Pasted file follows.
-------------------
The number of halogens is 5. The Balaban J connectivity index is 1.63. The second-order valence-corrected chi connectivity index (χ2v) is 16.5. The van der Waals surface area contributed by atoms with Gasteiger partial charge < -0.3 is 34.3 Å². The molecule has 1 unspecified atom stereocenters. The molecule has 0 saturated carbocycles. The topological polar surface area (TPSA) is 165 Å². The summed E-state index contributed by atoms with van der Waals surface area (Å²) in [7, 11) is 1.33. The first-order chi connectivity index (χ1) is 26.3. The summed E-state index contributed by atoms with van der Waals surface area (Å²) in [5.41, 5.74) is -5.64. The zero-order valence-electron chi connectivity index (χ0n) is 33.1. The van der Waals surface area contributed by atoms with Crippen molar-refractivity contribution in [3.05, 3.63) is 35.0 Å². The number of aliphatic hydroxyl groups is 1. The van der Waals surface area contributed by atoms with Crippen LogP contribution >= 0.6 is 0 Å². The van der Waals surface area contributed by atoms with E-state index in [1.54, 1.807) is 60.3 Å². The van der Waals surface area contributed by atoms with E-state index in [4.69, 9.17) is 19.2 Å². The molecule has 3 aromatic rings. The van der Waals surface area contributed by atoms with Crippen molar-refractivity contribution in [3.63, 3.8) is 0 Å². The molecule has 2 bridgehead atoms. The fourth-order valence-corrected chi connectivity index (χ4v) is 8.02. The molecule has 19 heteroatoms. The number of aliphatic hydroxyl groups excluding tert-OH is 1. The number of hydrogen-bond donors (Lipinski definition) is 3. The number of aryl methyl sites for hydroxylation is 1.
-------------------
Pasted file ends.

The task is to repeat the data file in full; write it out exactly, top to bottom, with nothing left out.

The number of halogens is 5. The Balaban J connectivity index is 1.63. The second-order valence-corrected chi connectivity index (χ2v) is 16.5. The van der Waals surface area contributed by atoms with Gasteiger partial charge < -0.3 is 34.3 Å². The molecule has 1 unspecified atom stereocenters. The molecule has 0 saturated carbocycles. The topological polar surface area (TPSA) is 165 Å². The summed E-state index contributed by atoms with van der Waals surface area (Å²) in [7, 11) is 1.33. The first-order chi connectivity index (χ1) is 26.3. The summed E-state index contributed by atoms with van der Waals surface area (Å²) in [5.41, 5.74) is -5.64. The zero-order valence-electron chi connectivity index (χ0n) is 33.1. The van der Waals surface area contributed by atoms with Crippen molar-refractivity contribution in [3.05, 3.63) is 35.0 Å². The number of aliphatic hydroxyl groups is 1. The van der Waals surface area contributed by atoms with Crippen LogP contribution >= 0.6 is 0 Å². The van der Waals surface area contributed by atoms with E-state index in [1.54, 1.807) is 60.3 Å². The van der Waals surface area contributed by atoms with E-state index in [4.69, 9.17) is 19.2 Å². The molecule has 3 aromatic rings. The van der Waals surface area contributed by atoms with Crippen molar-refractivity contribution in [3.63, 3.8) is 0 Å². The molecule has 2 bridgehead atoms. The fourth-order valence-corrected chi connectivity index (χ4v) is 8.02. The molecule has 19 heteroatoms. The number of aliphatic hydroxyl groups excluding tert-OH is 1. The number of hydrogen-bond donors (Lipinski definition) is 3. The number of aryl methyl sites for hydroxylation is 1.